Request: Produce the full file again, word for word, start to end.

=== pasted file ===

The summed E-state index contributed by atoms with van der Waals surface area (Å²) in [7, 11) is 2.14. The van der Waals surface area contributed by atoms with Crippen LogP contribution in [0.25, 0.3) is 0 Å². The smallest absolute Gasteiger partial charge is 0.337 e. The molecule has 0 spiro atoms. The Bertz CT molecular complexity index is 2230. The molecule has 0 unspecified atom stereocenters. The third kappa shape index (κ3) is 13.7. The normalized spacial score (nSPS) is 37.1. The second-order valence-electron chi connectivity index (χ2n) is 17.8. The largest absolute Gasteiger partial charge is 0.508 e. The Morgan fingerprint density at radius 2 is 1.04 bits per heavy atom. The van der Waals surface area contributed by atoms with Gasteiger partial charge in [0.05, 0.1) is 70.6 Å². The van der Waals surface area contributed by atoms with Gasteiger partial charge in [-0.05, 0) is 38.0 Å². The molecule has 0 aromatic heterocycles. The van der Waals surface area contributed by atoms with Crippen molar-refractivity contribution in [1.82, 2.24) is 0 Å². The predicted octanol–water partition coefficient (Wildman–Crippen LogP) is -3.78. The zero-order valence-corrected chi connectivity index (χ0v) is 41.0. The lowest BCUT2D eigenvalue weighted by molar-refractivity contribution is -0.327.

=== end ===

The summed E-state index contributed by atoms with van der Waals surface area (Å²) in [7, 11) is 2.14. The van der Waals surface area contributed by atoms with Crippen LogP contribution in [0.25, 0.3) is 0 Å². The smallest absolute Gasteiger partial charge is 0.337 e. The molecule has 0 spiro atoms. The Bertz CT molecular complexity index is 2230. The molecule has 0 unspecified atom stereocenters. The third kappa shape index (κ3) is 13.7. The normalized spacial score (nSPS) is 37.1. The second-order valence-electron chi connectivity index (χ2n) is 17.8. The largest absolute Gasteiger partial charge is 0.508 e. The Morgan fingerprint density at radius 2 is 1.04 bits per heavy atom. The van der Waals surface area contributed by atoms with Gasteiger partial charge in [0.05, 0.1) is 70.6 Å². The van der Waals surface area contributed by atoms with Gasteiger partial charge in [-0.05, 0) is 38.0 Å². The molecule has 0 aromatic heterocycles. The van der Waals surface area contributed by atoms with Crippen molar-refractivity contribution in [1.82, 2.24) is 0 Å². The predicted octanol–water partition coefficient (Wildman–Crippen LogP) is -3.78. The zero-order valence-corrected chi connectivity index (χ0v) is 41.0. The lowest BCUT2D eigenvalue weighted by molar-refractivity contribution is -0.327.